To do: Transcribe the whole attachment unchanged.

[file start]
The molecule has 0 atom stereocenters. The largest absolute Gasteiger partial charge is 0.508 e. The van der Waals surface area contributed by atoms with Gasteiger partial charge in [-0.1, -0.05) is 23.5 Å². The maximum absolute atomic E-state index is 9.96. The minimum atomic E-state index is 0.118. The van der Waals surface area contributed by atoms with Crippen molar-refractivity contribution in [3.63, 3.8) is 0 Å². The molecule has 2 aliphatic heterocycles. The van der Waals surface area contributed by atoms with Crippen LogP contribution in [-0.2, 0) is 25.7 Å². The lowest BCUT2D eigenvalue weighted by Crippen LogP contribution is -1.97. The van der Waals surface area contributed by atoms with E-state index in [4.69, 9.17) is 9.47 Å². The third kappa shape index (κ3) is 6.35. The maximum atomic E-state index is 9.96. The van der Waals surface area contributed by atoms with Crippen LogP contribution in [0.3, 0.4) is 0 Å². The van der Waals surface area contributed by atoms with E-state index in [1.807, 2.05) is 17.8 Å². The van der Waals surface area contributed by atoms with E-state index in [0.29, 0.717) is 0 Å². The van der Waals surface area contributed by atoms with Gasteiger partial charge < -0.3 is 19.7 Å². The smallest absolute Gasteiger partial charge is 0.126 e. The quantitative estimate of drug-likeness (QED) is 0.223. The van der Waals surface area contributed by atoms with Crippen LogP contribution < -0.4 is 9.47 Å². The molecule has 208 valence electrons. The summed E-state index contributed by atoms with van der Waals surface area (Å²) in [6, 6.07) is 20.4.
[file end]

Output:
The molecule has 0 atom stereocenters. The largest absolute Gasteiger partial charge is 0.508 e. The van der Waals surface area contributed by atoms with Gasteiger partial charge in [-0.1, -0.05) is 23.5 Å². The maximum absolute atomic E-state index is 9.96. The minimum atomic E-state index is 0.118. The van der Waals surface area contributed by atoms with Crippen molar-refractivity contribution in [3.63, 3.8) is 0 Å². The molecule has 2 aliphatic heterocycles. The van der Waals surface area contributed by atoms with Crippen LogP contribution in [-0.2, 0) is 25.7 Å². The lowest BCUT2D eigenvalue weighted by Crippen LogP contribution is -1.97. The van der Waals surface area contributed by atoms with E-state index in [4.69, 9.17) is 9.47 Å². The third kappa shape index (κ3) is 6.35. The maximum atomic E-state index is 9.96. The van der Waals surface area contributed by atoms with Crippen LogP contribution in [0.3, 0.4) is 0 Å². The van der Waals surface area contributed by atoms with E-state index in [1.807, 2.05) is 17.8 Å². The van der Waals surface area contributed by atoms with E-state index in [0.29, 0.717) is 0 Å². The van der Waals surface area contributed by atoms with Gasteiger partial charge < -0.3 is 19.7 Å². The smallest absolute Gasteiger partial charge is 0.126 e. The quantitative estimate of drug-likeness (QED) is 0.223. The van der Waals surface area contributed by atoms with Crippen LogP contribution < -0.4 is 9.47 Å². The molecule has 208 valence electrons. The summed E-state index contributed by atoms with van der Waals surface area (Å²) in [6, 6.07) is 20.4.